Charles Dickens

"Dear me!" said Mr. Pocket, Junior. "This door sticks so!"

As he was fast making jam of his fruit by wrestling with the door

while the paper-bags were under his arms, I begged him to allow me

to hold them. He relinquished them with an agreeable smile, and

combated with the door as if it were a wild beast. It yielded so

suddenly at last, that he staggered back upon me, and I staggered

back upon the opposite door, and we both laughed. But still I felt

as if my eyes must start out of my head, and as if this must be a


"Pray come in," said Mr. Pocket, Junior. "Allow me to lead the way.

I am rather bare here, but I hope you'll be able to make out

tolerably well till Monday. My father thought you would get on more

agreeably through to-morrow with me than with him, and might like

to take a walk about London. I am sure I shall be very happy to

show London to you. As to our table, you won't find that bad, I

hope, for it will be supplied from our coffee-house here, and (it

is only right I should add) at your expense, such being Mr.

Jaggers's directions. As to our lodging, it's not by any means

splendid, because I have my own bread to earn, and my father hasn't

anything to give me, and I shouldn't be willing to take it, if he

had. This is our sitting-room - just such chairs and tables and

carpet and so forth, you see, as they could spare from home. You

mustn't give me credit for the tablecloth and spoons and castors,

because they come for you from the coffee-house. This is my little

bedroom; rather musty, but Barnard's is musty. This is your

bed-room; the furniture's hired for the occasion, but I trust it

will answer the purpose; if you should want anything, I'll go and

fetch it. The chambers are retired, and we shall be alone together,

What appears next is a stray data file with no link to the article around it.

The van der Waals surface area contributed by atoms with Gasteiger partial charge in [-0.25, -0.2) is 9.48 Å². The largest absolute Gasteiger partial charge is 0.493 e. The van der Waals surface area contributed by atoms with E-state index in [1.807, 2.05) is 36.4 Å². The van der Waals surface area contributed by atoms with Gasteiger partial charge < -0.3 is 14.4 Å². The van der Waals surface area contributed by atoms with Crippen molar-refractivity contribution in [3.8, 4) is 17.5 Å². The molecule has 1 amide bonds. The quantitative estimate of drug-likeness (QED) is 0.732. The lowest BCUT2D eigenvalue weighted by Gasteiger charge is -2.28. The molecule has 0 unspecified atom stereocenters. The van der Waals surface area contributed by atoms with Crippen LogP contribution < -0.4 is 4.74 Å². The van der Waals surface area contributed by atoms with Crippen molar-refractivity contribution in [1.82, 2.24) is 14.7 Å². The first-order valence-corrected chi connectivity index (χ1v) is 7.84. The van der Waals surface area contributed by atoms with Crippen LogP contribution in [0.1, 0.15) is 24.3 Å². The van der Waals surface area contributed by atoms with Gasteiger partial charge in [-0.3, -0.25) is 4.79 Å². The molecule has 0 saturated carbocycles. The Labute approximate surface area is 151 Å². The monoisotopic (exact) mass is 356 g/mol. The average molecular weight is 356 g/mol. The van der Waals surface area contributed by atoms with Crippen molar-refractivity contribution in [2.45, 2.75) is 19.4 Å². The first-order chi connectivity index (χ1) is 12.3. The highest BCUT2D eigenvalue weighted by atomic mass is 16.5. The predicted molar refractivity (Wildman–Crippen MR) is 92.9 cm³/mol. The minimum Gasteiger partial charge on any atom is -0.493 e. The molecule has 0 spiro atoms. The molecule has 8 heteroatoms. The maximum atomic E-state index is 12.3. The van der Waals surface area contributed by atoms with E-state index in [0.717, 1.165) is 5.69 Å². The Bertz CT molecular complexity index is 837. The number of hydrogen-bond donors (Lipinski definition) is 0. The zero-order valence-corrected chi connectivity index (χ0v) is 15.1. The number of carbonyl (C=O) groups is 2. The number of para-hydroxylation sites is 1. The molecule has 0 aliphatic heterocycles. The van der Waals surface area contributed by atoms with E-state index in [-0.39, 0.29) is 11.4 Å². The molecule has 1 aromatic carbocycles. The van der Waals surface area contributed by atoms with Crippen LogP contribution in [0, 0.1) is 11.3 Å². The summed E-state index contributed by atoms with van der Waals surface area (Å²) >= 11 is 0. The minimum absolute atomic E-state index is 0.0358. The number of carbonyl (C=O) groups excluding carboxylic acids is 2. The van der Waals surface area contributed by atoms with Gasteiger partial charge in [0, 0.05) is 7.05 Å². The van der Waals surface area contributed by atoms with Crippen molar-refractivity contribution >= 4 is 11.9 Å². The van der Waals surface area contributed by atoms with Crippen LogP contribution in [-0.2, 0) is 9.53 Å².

but we shan't fight, I dare say. But, dear me, I beg your pardon,

you're holding the fruit all this time. Pray let me take these bags

from you. I am quite ashamed."

As I stood opposite to Mr. Pocket, Junior, delivering him the bags,

One, Two, I saw the starting appearance come into his own eyes that

I knew to be in mine, and he said, falling back:

"Lord bless me, you're the prowling boy!"

"And you," said I, "are the pale young gentleman!"

Chapter 22

The pale young gentleman and I stood contemplating one another in

Barnard's Inn, until we both burst out laughing. "The idea of its

being you!" said he. "The idea of its being you!" said I. And then

we contemplated one another afresh, and laughed again. "Well!" said

the pale young gentleman, reaching out his hand goodhumouredly,

"it's all over now, I hope, and it will be magnanimous in you if

you'll forgive me for having knocked you about so."

I derived from this speech that Mr. Herbert Pocket (for Herbert was

the pale young gentleman's name) still rather confounded his

intention with his execution. But I made a modest reply, and we

shook hands warmly.

"You hadn't come into your good fortune at that time?" said Herbert


"No," said I.

"No," he acquiesced: "I heard it had happened very lately. I was

rather on the look-out for good-fortune then."


"Yes. Miss Havisham had sent for me, to see if she could take a

fancy to me. But she couldn't - at all events, she didn't."

I thought it polite to remark that I was surprised to hear that.

"Bad taste," said Herbert, laughing, "but a fact. Yes, she had sent

for me on a trial visit, and if I had come out of it successfully,

I suppose I should have been provided for; perhaps I should have

been what-you-may-called it to Estella."

"What's that?" I asked, with sudden gravity.

He was arranging his fruit in plates while we talked, which divided

his attention, and was the cause of his having made this lapse of a

word. "Affianced," he explained, still busy with the fruit.

"Betrothed. Engaged. What's-his-named.